Caterpillar Inc. (CAT) stocks took a deep dive on Thursday trading after reports emerged that federal officials raided three of the industrial giant’s offices in Illinois. The raids, which have been confirmed by Caterpillar Inc. itself, ultimately caused the firm’s stocks to experience a massive 5 percent drop, allowing the company’s shares to close in at breakeven from the year-to-date.
The three-pronged operation, which was held on Thursday morning, was initiated by a number of government agencies, according to a Reuters report. Though the reasons behind the raids have not been specified by CAT, or the agencies involved, speculations are high that the operation was part of a criminal investigation against the industrial firm’s controversial tax strategies.
Sharon Paul, a spokesperson for the U.S. Attorney’s Office for the District of Illinois, confirmed that the raids were initiated on the company’s Peoria, East Peoria, and Morton offices. The industrial firm also confirmed the raids through Corrie Scott, a Caterpillar Inc. spokesperson, who gave a brief statement on Thursday.
“Law enforcement is present in various Peoria-area Caterpillar facilities executing a search warrant. Caterpillar is cooperating,” Scott stated, according to an Investor Place report.
Caterpillar Inc. found itself on the wrong end of a tax investigation back in 2009, after a wrongful termination lawsuit from former employee Daniel Schlicksup alleged that the company was involved in shady tax strategies. According to the former employee’s lawsuit, CAT Inc. avoided paying about $2 billion in U.S. taxes by shifting its profits to offshore shell companies, specifically the firm’s Swiss parts distribution subsidiary, Caterpillar SARL (CSARL).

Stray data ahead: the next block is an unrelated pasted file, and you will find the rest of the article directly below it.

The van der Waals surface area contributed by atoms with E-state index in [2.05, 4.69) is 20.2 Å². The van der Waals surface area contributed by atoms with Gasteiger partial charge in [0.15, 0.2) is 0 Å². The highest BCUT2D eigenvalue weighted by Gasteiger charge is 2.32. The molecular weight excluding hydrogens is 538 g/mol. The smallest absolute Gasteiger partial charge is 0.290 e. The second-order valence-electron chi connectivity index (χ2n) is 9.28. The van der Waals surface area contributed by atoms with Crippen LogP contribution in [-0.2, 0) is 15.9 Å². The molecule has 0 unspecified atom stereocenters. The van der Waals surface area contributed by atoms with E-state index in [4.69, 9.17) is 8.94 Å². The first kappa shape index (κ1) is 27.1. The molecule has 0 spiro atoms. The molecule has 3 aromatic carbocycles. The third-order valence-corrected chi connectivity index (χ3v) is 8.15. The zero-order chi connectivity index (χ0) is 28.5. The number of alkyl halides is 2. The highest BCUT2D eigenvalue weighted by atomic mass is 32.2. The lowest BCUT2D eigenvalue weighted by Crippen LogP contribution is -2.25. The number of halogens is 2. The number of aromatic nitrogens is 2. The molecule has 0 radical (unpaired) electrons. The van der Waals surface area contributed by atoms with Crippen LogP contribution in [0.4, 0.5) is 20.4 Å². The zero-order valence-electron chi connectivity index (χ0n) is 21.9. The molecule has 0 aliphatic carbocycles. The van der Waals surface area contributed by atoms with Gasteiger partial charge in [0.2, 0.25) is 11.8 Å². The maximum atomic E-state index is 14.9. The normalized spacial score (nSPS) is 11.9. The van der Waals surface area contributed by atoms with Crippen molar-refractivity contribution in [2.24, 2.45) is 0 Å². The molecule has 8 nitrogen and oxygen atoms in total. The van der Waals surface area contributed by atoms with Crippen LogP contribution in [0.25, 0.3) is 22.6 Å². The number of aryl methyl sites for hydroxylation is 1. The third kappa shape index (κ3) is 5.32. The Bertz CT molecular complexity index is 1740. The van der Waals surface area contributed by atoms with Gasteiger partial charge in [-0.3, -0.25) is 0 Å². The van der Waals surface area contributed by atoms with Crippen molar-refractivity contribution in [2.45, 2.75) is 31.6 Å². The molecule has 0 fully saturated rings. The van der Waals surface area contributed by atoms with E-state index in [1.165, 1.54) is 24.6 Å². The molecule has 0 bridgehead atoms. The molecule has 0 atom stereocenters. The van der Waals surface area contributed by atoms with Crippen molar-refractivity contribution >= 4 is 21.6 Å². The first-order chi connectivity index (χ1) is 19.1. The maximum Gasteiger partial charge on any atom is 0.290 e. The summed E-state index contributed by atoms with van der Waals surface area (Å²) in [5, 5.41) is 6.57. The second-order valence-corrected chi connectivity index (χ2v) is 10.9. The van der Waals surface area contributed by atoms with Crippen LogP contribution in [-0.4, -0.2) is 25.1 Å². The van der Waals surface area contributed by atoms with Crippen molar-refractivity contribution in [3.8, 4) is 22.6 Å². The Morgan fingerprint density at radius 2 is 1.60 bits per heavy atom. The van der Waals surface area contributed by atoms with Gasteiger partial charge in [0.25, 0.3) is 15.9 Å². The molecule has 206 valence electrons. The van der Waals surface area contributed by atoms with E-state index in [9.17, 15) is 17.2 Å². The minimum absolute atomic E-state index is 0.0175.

For its part, Caterpillar Inc. did admit in its annual 10-K filing with the United States Securities and Exchange Commission that a criminal investigation into the company’s tax strategies was indeed underway. A Peoria Journal Star report provided an excerpt from the industrial giant’s statement regarding the ongoing legal proceedings embroiling the company.
“On January 8, 2015, the company received a grand jury subpoena from the U.S. District Court for the Central District of Illinois. The subpoena requests documents and information from the company relating to, among other things, financial information concerning U.S. and non-U.S. Caterpillar subsidiaries (including undistributed profits of non-U.S. subsidiaries and the movement of cash among U.S. and non-U.S. subsidiaries).
“The company has received additional subpoenas relating to this investigation requesting additional documents and information relating to, among other things, the purchase and resale of replacement parts by Caterpillar Inc. and non-U.S. Caterpillar subsidiaries, dividend distributions of certain non-U.S. Caterpillar subsidiaries, and Caterpillar SARL and related structures. The company is cooperating with this investigation.”
Back in 2009, Schlicksup specifically alleged that Caterpillar sold and shipped spare parts to locations worldwide from its warehouse in Morton, Illinois. In official documents, however, the former employee alleged that the company instead attributed around $5.6 billion of the profits from its Geneva subsidiary, Caterpillar SARL. The lawsuit also stated that this strategy is known in the company was the “Swiss Structure.” In response to the case, Caterpillar denied the allegations, according to the Journal Star.
While Schlicksup eventually opted for a settlement in 2012, the former employee’s accusations did result in an inquiry by an investigative panel of the U.S. Senate. Over the course of the investigation, it was found that the “Swiss Structure,” which was primarily in effect from 2000 to 2009, saved the industrial giant as much as $2.4 billion in taxes. As a result, the IRS proposed penalties and a tax increase amounting to $1 billion for 2007-2009.
During the course of Thursday’s raids, reports emerged that some agents who participated in the raids wore jackets emblazoned with the IRS logo. Others seemed to have been deployed from the Federal Deposit Insurance Corporation. Federal agents also took part in the Thursday raids.
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